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New Jersey Devils center Travis Zajac, left, reacts after scoring a goal on Boston Bruins goalie Anton Khudobin, right, of Kazakhstan, during the second period of an NHL hockey game, Wednesday, April 10, 2013, in Newark, N.J. When head of NHL central scouting Dan Marr worked for the Atlanta Thrashers, they drafted Boris Valabik 10th overall in 2004. The next player on their list was Zajac.Valabik has spent most of his career in the American Hockey League and Europe while Zajac has played seven seasons with the New Jersey Devils, who drafted him 20th overall that year. (Julio Cortez/AP)
New Jersey Devils center Travis Zajac, left, reacts after scoring a goal on Boston Bruins goalie Anton Khudobin, right, of Kazakhstan, during the second period of an NHL hockey game, Wednesday, April 10, 2013, in Newark, N.J. When head of NHL central scouting Dan Marr worked for the Atlanta Thrashers, they drafted Boris Valabik 10th overall in 2004. The next player on their list was Zajac.Valabik has spent most of his career in the American Hockey League and Europe while Zajac has played seven seasons with the New Jersey Devils, who drafted him 20th overall that year. (Julio Cortez/AP)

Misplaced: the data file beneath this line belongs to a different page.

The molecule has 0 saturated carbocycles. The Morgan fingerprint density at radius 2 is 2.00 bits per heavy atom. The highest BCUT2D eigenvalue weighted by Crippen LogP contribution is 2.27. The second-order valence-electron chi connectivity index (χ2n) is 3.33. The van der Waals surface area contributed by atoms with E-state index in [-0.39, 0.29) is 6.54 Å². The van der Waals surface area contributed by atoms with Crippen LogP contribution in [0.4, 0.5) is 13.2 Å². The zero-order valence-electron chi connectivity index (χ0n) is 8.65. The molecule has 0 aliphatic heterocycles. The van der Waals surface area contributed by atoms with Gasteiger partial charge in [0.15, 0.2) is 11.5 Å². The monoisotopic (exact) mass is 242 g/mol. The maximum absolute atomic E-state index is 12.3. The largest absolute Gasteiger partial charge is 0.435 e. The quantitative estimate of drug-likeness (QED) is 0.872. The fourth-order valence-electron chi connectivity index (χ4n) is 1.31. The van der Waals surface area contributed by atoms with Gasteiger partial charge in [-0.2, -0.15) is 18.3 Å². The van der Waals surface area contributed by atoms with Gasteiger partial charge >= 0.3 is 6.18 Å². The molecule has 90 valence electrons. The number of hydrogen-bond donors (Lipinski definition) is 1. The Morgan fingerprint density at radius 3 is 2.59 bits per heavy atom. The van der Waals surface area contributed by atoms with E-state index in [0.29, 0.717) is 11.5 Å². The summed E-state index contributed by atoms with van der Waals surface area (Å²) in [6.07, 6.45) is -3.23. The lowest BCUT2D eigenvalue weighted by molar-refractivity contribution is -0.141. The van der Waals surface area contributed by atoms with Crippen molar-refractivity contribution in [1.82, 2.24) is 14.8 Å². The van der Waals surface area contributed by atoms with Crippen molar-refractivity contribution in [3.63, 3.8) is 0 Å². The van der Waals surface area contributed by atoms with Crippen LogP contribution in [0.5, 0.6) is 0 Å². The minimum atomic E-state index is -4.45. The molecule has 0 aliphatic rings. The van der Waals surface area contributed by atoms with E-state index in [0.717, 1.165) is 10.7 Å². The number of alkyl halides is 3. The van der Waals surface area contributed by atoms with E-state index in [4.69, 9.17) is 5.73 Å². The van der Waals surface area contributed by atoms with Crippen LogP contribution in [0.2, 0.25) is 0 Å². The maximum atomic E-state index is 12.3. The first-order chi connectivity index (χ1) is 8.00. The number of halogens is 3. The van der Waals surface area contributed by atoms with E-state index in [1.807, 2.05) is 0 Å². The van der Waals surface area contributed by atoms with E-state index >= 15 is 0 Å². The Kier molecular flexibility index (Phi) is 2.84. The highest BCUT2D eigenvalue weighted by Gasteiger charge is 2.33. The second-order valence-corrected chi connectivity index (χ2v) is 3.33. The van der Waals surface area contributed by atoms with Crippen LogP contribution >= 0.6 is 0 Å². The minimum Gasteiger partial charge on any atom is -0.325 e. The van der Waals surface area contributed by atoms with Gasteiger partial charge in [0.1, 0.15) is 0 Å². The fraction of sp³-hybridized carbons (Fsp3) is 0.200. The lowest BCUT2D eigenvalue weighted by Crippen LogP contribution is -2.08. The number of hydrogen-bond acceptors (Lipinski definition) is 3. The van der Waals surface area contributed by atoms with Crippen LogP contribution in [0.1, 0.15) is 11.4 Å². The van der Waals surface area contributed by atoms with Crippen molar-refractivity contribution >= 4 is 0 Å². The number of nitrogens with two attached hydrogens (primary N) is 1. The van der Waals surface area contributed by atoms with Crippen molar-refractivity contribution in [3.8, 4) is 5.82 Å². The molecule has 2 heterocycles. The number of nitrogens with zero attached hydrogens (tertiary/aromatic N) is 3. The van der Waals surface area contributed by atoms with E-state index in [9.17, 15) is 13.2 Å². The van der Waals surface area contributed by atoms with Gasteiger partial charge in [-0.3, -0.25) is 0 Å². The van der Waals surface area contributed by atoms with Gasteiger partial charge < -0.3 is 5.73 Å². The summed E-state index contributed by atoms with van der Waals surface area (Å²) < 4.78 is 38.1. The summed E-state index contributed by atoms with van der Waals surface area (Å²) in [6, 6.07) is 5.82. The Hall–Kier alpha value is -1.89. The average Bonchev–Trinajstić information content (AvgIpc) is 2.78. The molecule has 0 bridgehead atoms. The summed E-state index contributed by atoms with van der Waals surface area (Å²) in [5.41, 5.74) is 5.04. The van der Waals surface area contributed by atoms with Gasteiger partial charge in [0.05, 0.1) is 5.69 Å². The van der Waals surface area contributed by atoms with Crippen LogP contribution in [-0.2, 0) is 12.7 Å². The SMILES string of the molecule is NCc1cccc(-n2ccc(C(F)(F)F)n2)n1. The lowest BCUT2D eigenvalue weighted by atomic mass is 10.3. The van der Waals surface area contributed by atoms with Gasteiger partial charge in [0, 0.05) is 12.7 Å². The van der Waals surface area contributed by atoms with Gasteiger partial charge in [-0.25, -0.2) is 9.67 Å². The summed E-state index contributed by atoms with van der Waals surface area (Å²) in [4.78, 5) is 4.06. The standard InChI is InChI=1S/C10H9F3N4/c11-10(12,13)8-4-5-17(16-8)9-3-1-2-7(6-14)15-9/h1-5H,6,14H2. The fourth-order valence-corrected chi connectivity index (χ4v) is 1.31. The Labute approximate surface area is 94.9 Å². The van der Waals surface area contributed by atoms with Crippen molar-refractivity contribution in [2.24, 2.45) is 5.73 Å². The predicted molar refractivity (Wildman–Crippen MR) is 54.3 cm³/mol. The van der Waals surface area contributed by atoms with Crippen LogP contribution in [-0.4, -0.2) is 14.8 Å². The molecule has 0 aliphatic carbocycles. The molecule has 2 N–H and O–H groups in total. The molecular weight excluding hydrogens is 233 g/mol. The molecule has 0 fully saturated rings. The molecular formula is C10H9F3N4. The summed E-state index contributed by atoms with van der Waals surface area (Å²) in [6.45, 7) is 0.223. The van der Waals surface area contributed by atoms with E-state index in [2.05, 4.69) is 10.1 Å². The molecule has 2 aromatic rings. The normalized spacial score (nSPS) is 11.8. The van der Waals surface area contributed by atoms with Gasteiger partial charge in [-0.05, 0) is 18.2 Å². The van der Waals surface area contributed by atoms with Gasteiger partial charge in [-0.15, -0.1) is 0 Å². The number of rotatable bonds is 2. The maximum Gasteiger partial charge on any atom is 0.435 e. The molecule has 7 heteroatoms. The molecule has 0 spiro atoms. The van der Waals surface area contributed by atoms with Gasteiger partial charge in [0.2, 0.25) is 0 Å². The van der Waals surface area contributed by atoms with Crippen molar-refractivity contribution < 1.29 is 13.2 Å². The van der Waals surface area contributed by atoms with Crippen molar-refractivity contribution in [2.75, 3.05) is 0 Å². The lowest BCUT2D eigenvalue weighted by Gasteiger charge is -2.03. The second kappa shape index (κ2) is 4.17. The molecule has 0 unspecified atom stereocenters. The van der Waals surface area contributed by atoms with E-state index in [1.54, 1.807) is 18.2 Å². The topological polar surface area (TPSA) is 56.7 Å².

The top bargains and busts from the past 20 years of the NHL draft Add to ...

When head of NHL central scouting Dan Marr worked for the Atlanta Thrashers, they drafted Boris Valabik 10th overall in 2004. The next player on their list was Travis Zajac.

Valabik has spent most of his career in the American Hockey League and Europe while Zajac has played seven seasons with the New Jersey Devils, who drafted him 20th overall that year.

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“This is how things happen,” Marr said. “And drafting, in hindsight, is easy.”

Looking back makes some picks seem more foolish or genius than others. With the full benefit of hindsight, here’s a look at the five biggest bargains and busts in the last 20 years of the NHL draft: